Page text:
Kennedy is a good example: Other than a piece or two in a group show, when's the last time you've seen one of his works? Marecak has fared better because he was part of the mid-century modern scene, and there's increasing interest in the artists of that period. Finally, there's Rigsby, who, like Kennedy, has been slowly forgotten. Dots, Blobs and Angels aims to rectify that -- and to a great extent, it does.

Cydney Payton, the MCA's able director, put together the show, selecting the pieces and, as usual, supervising the installation. On both counts, she's done a bang-up job. Her selections represent what she sees as the pivotal pieces of Rigsby's art, and by intelligently arranging them in chronological order (though there are some exceptions), Payton walks the viewer through Rigsby's subtle shifts of aesthetic theory.

Some may see the choice of Rigsby as odd.  After all, as I said, he's been dead for over a decade and has gradually faded in memory. But maybe that's what makes it a wise call, because even if everything in the show is old, it's essentially new to most.

"I always have a pool of Colorado artists that I'm interested in putting together exhibitions for," Payton says. "And David Rigsby has been in that pool." Payton met Rigsby when she was in her twenties, getting to know him through her association with artists who were in and out of the so-called Big Chief building on the 1500 block of Platte Street, which was then given over to artists' studios. Among the others associated with the place were, oddly enough, the aforementioned Kennedy, plus Dale Chisman, Michael Pedziwiatr, Martha Daniels and the late John Fudge. The young Payton walked right into a who's who of the period, so to speak, and made contacts that she still maintains.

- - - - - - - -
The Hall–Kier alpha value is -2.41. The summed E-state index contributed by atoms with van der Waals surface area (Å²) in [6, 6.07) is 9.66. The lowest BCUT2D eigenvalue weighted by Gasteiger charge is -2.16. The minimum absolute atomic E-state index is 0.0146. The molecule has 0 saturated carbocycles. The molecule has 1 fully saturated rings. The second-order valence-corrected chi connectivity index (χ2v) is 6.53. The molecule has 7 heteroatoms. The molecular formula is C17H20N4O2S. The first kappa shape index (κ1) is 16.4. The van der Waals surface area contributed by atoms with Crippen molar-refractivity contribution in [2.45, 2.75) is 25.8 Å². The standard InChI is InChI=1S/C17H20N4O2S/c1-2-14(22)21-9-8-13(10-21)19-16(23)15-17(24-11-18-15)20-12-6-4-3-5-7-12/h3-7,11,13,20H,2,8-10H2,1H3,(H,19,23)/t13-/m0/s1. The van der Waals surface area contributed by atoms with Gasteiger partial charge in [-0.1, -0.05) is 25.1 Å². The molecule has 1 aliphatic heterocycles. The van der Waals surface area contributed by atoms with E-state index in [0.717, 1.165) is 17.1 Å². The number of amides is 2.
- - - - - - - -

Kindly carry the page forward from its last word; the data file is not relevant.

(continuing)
"This is my first solo exhibition at MCA for a Colorado artist," Payton notes. "But it kind of fits in with my history of doing solo shows for Colorado artists, and my history of investigation and putting out exhibits about the kind of work that has been generated here." Payton put on dozens of exhibits on Colorado subjects before joining the MCA, presenting them at her own gallery, Cydney Payton Art Folio, and later at the Payton-Rule Gallery and the Boulder Museum of Contemporary Art. "It's the perfect jewel in my curatorial crown -- if there is such a thing as a curatorial crown," Payton says with a laugh.

Perhaps it's all this experience that makes "Dots, Blobs and Angels" one of the best shows Payton's ever done.  That, and the fact that Rigsby was a brilliant artist who left behind stacks of paintings, reams of drawings and a warehouse full of small sculptures. "During his career, Rigsby's work followed the same trajectory as some of the most significant players that we've come to associate with the last fifty years of art -- Diebenkorn, Rauschenberg, Guston," Payton says. "Rigsby was exploring the same ideas at the same time, and even prior, in some cases, to these artists who have been credited with pioneering them."